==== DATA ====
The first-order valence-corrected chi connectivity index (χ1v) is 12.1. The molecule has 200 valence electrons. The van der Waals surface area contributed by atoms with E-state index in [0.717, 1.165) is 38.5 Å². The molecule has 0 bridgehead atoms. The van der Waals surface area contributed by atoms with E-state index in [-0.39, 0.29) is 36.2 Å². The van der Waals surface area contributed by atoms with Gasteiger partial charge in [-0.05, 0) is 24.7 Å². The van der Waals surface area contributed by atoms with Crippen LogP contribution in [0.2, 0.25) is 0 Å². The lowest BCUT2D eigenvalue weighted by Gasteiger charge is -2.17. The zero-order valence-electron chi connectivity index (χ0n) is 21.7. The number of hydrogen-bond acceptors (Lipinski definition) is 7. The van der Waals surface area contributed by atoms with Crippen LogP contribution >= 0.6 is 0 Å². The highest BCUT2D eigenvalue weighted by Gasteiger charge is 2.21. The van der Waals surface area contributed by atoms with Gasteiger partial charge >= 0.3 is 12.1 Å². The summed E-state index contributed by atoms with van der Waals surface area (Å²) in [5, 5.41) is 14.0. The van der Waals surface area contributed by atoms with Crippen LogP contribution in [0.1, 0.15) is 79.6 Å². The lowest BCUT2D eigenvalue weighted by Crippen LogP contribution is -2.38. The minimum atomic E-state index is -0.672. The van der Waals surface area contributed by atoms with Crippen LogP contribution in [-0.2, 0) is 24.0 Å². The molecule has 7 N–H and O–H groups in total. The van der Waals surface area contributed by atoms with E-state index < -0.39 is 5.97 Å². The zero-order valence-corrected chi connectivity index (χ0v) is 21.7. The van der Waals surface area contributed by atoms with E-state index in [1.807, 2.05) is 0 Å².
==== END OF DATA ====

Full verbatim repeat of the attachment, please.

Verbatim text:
The first-order valence-corrected chi connectivity index (χ1v) is 12.1. The molecule has 200 valence electrons. The van der Waals surface area contributed by atoms with E-state index in [0.717, 1.165) is 38.5 Å². The molecule has 0 bridgehead atoms. The van der Waals surface area contributed by atoms with E-state index in [-0.39, 0.29) is 36.2 Å². The van der Waals surface area contributed by atoms with Gasteiger partial charge in [-0.05, 0) is 24.7 Å². The van der Waals surface area contributed by atoms with Crippen LogP contribution in [0.2, 0.25) is 0 Å². The lowest BCUT2D eigenvalue weighted by Gasteiger charge is -2.17. The zero-order valence-electron chi connectivity index (χ0n) is 21.7. The number of hydrogen-bond acceptors (Lipinski definition) is 7. The van der Waals surface area contributed by atoms with Crippen LogP contribution >= 0.6 is 0 Å². The highest BCUT2D eigenvalue weighted by Gasteiger charge is 2.21. The van der Waals surface area contributed by atoms with Gasteiger partial charge >= 0.3 is 12.1 Å². The summed E-state index contributed by atoms with van der Waals surface area (Å²) in [5, 5.41) is 14.0. The van der Waals surface area contributed by atoms with Crippen LogP contribution in [0.1, 0.15) is 79.6 Å². The lowest BCUT2D eigenvalue weighted by Crippen LogP contribution is -2.38. The minimum atomic E-state index is -0.672. The van der Waals surface area contributed by atoms with Crippen LogP contribution in [-0.2, 0) is 24.0 Å². The molecule has 7 N–H and O–H groups in total. The van der Waals surface area contributed by atoms with E-state index < -0.39 is 5.97 Å². The zero-order valence-corrected chi connectivity index (χ0v) is 21.7. The van der Waals surface area contributed by atoms with E-state index in [1.807, 2.05) is 0 Å².